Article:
- List of Contributors
- List of Abbreviations
- Language and Translation of the Old Testament
- Language, Translation, Versions, and Text of the Apocrypha
- Language and Translation of the New Testament
- Ancient Versions and Textual Transmission of the Old Testament
- Textual Transmission and Versions of the New Testament
- The Growth of the Old Testament
- The Growth of the Apocrypha
- The Growth of the New Testament
- Authors, Books, and Readers in the Ancient World
- Textual Criticism
- Form, Source, and Redaction Criticism
- Rhetorical and New Literary Criticism
- Feminist Criticism and Related Aspects
- Social, Political, and Ideological Criticism
- Old Testament Theology
- New Testament Theology
- Biblical Theology
- The Bible in Ethics
- Jewish Interpretation of the Bible
- Historical Criticism and the Authority of the Bible
- Index of Subjects and Names
- Index of References
Abstract and Keywords
Since, as is generally assumed, the biblical books in Hebrew (and Aramaic) go back to a period of a much earlier date – that of the seventh to the second centuries BCE – the question arises as to whether the text of the biblical books has been transmitted, through the ages up to its attestation in the early Middle Ages, accurately, or not. It is the task of textual criticism to examine the text's reliability from the perspective of the transmission history. This article discusses the following: the reasons why textual criticism is needed, text-critical research methods, the purpose of textual criticism, and how to realize the goal of textual criticism.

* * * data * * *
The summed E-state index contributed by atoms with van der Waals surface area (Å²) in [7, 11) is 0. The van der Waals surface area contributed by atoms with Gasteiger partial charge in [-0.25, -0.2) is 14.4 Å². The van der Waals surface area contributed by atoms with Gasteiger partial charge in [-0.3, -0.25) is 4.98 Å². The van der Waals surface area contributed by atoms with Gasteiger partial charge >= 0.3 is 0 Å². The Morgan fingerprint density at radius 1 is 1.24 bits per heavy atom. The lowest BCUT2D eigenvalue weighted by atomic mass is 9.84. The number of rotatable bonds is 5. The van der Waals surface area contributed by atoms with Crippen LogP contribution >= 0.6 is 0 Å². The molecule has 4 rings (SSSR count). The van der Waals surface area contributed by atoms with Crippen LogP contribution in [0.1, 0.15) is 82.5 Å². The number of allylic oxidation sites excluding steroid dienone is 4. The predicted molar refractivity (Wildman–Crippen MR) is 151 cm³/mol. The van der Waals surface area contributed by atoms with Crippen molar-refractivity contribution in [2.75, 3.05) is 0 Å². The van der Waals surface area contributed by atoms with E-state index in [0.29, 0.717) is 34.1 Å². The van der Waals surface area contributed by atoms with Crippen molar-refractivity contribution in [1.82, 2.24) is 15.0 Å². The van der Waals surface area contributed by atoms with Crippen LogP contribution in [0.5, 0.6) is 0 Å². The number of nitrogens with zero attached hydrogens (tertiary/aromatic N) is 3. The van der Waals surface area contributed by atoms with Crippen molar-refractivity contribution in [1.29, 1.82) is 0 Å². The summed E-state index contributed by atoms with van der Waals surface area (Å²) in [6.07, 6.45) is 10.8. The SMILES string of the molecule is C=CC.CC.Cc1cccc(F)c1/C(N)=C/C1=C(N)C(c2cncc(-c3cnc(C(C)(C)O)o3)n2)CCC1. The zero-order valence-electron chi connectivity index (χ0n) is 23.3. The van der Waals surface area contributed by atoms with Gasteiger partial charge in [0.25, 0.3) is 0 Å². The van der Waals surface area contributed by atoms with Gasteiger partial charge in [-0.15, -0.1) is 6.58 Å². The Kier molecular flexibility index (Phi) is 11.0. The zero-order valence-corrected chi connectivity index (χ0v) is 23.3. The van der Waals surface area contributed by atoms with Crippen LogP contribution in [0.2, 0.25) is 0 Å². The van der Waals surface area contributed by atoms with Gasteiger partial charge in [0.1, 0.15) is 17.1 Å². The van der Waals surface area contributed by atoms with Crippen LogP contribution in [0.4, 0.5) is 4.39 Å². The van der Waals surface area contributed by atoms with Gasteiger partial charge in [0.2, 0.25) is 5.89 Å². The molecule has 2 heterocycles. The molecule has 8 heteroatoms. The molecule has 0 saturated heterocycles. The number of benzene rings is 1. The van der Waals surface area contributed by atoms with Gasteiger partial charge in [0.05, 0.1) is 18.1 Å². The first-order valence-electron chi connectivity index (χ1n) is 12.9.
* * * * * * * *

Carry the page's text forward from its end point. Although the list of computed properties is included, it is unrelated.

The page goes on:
Arie Van Der Kooij is Professor of Old Testament at the University of Leiden.
Access to the complete content on Oxford Handbooks Online requires a subscription or purchase. Public users are able to search the site and view the abstracts and keywords for each book and chapter without a subscription.
If you have purchased a print title that contains an access token, please see the token for information about how to register your code.